Many organisations across the globe are implementing cultural change programs to become more customer centric (discussed in our article The 6 essential ingredients ...
Opinion piece by one of Insync’s Research Project Managers
|A recent study from the UK indicates that nearly three quarters of entry level staff and three fifths of junior managers hold social media accounts for their personal use.|
However anecdotal evidence both in the UK and Australia indicates that the majority of employers do not use social media to engage their employees.
Employee engagement is instead secured through intranets, newsletters and email correspondence. This indicates a massive communications disconnect.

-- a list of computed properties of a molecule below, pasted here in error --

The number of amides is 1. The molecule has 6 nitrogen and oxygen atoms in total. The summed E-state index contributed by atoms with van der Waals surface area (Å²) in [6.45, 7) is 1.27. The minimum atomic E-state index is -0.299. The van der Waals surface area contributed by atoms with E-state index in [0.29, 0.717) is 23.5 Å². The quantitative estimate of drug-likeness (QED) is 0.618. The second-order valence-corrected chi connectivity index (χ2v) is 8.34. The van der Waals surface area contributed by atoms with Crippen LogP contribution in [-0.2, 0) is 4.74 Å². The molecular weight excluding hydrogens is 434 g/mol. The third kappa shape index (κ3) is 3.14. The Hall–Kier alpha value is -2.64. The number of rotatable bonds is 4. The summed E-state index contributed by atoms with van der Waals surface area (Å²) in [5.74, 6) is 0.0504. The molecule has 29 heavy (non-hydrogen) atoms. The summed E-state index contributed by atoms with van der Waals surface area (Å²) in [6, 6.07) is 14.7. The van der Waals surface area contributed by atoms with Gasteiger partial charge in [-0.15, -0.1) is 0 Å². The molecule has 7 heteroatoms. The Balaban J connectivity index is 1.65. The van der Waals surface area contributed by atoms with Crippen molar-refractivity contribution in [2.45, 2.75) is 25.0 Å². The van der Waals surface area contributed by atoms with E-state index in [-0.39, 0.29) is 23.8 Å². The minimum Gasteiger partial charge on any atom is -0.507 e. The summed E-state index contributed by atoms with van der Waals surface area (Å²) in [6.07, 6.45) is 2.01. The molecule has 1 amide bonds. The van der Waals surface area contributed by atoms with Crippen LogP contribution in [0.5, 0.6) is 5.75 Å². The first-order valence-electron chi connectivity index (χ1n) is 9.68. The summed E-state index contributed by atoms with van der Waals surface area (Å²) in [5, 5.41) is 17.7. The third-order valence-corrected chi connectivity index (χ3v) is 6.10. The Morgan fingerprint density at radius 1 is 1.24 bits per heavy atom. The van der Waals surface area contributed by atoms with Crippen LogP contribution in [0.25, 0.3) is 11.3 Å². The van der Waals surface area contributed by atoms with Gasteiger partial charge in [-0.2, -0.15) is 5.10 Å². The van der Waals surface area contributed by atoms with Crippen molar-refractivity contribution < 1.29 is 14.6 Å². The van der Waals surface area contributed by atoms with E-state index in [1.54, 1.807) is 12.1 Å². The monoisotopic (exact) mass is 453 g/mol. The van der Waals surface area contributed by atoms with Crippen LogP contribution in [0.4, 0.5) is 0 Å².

If employee engagement is the state where employees think and feel positive things about their organisation then it makes sense to communicate with these same staff through channels they already use. Organisations spend huge amounts of money and effort focussing on external customer engagement through social networking, but do not apply this to employee engagement. This is ironic since the same UK study indicated that two fifths of staff would be happy to engage with their line manager via facebook and a fifth would tweet the head of their department or their CEO.
So why don’t organisations engage with their workforce via social media? It would appear that most companies have policies in place which prevent staff from using social networking sites during their working day. Presumably this is to stop errant employees being distracted from their job. It is human nature that if people are bored they will find distractions in any situation, so isn’t it about time that employers reversed this policy, and recognised a way to engage with employees is right in front of us.